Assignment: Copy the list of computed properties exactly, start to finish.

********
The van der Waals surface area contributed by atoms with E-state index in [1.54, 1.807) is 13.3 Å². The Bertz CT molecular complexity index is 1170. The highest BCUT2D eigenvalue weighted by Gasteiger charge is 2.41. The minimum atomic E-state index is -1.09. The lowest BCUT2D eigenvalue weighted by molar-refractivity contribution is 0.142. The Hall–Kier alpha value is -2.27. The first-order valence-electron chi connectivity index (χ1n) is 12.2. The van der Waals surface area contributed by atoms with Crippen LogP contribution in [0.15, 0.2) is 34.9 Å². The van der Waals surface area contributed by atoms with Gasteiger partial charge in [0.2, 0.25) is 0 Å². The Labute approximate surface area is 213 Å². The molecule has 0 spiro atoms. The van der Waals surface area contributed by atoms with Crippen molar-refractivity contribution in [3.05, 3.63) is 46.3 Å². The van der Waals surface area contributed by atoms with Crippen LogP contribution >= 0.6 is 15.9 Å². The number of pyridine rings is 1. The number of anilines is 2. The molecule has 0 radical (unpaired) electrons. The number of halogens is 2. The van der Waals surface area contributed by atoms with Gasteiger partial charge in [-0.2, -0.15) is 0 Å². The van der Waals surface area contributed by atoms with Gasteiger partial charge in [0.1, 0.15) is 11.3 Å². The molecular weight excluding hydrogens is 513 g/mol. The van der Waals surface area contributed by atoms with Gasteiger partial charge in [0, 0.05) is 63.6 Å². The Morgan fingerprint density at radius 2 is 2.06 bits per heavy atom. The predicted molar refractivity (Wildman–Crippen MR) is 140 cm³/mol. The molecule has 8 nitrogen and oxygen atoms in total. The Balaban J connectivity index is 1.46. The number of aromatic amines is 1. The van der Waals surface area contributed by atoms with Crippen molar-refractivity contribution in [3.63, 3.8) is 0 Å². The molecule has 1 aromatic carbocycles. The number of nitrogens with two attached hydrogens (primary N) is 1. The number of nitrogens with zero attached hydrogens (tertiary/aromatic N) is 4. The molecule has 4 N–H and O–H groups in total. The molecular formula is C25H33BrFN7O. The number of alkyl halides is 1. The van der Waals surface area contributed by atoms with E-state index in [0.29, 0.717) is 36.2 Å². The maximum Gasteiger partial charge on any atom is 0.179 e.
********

The van der Waals surface area contributed by atoms with E-state index in [1.54, 1.807) is 13.3 Å². The Bertz CT molecular complexity index is 1170. The highest BCUT2D eigenvalue weighted by Gasteiger charge is 2.41. The minimum atomic E-state index is -1.09. The lowest BCUT2D eigenvalue weighted by molar-refractivity contribution is 0.142. The Hall–Kier alpha value is -2.27. The first-order valence-electron chi connectivity index (χ1n) is 12.2. The van der Waals surface area contributed by atoms with Crippen LogP contribution in [0.15, 0.2) is 34.9 Å². The van der Waals surface area contributed by atoms with Gasteiger partial charge in [0.2, 0.25) is 0 Å². The Labute approximate surface area is 213 Å². The molecule has 0 spiro atoms. The van der Waals surface area contributed by atoms with Crippen molar-refractivity contribution in [3.05, 3.63) is 46.3 Å². The van der Waals surface area contributed by atoms with Crippen LogP contribution >= 0.6 is 15.9 Å². The number of pyridine rings is 1. The number of anilines is 2. The molecule has 0 radical (unpaired) electrons. The number of halogens is 2. The van der Waals surface area contributed by atoms with Gasteiger partial charge in [-0.2, -0.15) is 0 Å². The van der Waals surface area contributed by atoms with Gasteiger partial charge in [0.1, 0.15) is 11.3 Å². The molecular weight excluding hydrogens is 513 g/mol. The van der Waals surface area contributed by atoms with Gasteiger partial charge in [0, 0.05) is 63.6 Å². The Morgan fingerprint density at radius 2 is 2.06 bits per heavy atom. The predicted molar refractivity (Wildman–Crippen MR) is 140 cm³/mol. The molecule has 8 nitrogen and oxygen atoms in total. The Balaban J connectivity index is 1.46. The number of aromatic amines is 1. The van der Waals surface area contributed by atoms with Crippen molar-refractivity contribution in [3.63, 3.8) is 0 Å². The molecule has 1 aromatic carbocycles. The number of nitrogens with two attached hydrogens (primary N) is 1. The number of nitrogens with zero attached hydrogens (tertiary/aromatic N) is 4. The molecule has 4 N–H and O–H groups in total. The molecular formula is C25H33BrFN7O. The number of alkyl halides is 1. The van der Waals surface area contributed by atoms with E-state index in [0.29, 0.717) is 36.2 Å². The maximum Gasteiger partial charge on any atom is 0.179 e.